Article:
• MOTHER l WRITER | EDUCATOR | ARTIST | MAKER 

  • The Problem No One Talks About

    I’ve been completely speechless the last few days. Anyone who knows me could tell you this is not a usual occurrence for me. I’m usually full of thoughts and opinions I’m willing and able to share. The reason I’ve been speechless is that I am the sort of person who feels everything deeply. Every emotion I have floods my entire body and I experience them wholly. My son is this way too,

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    Cocooning

    In our house, we are in the middle-to-end of our second adolescent cocooning, the period of time when kids seem to lose their enthusiasm and the desire to leave their room. They huddle in, listen to music, play video games, can seem apathetic towards activities they used to love, and may struggle with even the oldest of friendships. This is also a period in which parents tend to worry and

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    Freshman Un-Orientation

    An un-orientation letter to my dear “freshman”: You are now at the stage in which most teens enter high school. In a way, you are too, but you have chosen a different course than most, a familiar course, though it won’t always feel that way. You have been home educated your whole life, and I am proud of who you are and the active role you have taken in shaping your own education. You

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    5 Tips for Mentoring Kids in Making (and Everything Else)

    1. Model what you would like to see. The process for learning is not that different for adults as it is for kids. When children see us working hard, trying new things, accepting failure as a challenge and an opportunity, they are inspired to do the same. Modeling also sets up a deeper relationship, much like that of an apprentice. There is a subtle transfer of information that happens from

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    Sometimes We Should Be Uncomfortable

        I’ve been leading a class that I created called Making Through History for almost two years, and it has been one of the best teaching experiences I have ever had. The class explores history and the humanities through the art and invention that expressed the values and aspirations of people in a specific time and place. These days STEM/STEAM education is all the rage, and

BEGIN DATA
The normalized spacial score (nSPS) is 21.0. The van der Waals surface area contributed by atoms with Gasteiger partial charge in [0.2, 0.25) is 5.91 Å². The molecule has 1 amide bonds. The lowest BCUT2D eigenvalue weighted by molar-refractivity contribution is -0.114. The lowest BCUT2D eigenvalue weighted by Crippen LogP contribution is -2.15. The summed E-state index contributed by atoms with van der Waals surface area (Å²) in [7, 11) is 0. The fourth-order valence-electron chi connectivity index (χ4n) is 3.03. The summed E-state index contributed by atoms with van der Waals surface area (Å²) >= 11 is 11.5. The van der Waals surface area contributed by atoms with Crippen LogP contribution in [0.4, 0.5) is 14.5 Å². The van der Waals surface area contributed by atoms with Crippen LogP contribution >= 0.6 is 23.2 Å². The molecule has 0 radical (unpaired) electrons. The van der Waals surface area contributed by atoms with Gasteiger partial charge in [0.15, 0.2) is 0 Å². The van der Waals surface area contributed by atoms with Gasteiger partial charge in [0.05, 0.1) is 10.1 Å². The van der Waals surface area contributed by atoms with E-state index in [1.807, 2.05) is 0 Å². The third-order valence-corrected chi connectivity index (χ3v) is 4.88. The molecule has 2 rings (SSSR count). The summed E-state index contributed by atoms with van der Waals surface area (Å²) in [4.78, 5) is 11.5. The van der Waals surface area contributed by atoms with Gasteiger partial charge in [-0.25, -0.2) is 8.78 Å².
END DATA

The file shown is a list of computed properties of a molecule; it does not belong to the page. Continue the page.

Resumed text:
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    How My Kids Learned To Write

      When I talk to new homeschoolers, or even more experienced ones who are struggling, one of the topics that come up regularly is writing. Actually, it’s usually a concern about wanting to simultaneously be learner centered but also making sure their child gets the three R’s (reading, (w)riting, (a)rithmetic), but writing is most often the largest of their worries. If they don’t

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    A Coddiwomple Education

      Note: This is a more formal, written presentation of the keynote talk I gave at the 2017 Bay Area Homeschool Fair entitled "A Coddiwomple Education," on homeschooling and the Fourth Industrial Revolution. The audio version of the live keynote can be found here (coming soon).     Coddiwomple (kod-ee-wom-pul) (v.) To travel in a purposeful manner towards a vague

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    The Drama of the 6-7 Shift

    There’s a developmental phase in childhood that doesn’t get talked about enough, and yet provokes an enormous amount of questions and concern. It can best be described as dramatic. That may be an understatement. It is when children become even more imaginative and complex, and also when behavior can regress and take us by surprise with its ferocity. I’m talking about the shift that

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    Making and Child Development: How Making and Hacking Supports Learners

    Why has making become such a coveted way for kids to spend their free time? Why do they pick up skills and concepts so quickly and connect it to real life experiences? We can see why by looking at a snapshot of development in this age group. Developmental psychologist Jean Piaget referred to the cognitive development occurring between ages 7-11 as the "concrete operations stage".

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    Slow Science

    The thing about science is that you have to let kids learn to love it through experience and experiment before you can ask them to be a scientist. To really understand it. Think about Leonardo DaVinci, watching and sketching his birds over and over again, contemplating flight. Sometimes science is about observation, patience, and beauty. Sometimes science is about time and intimacy. Slow science.

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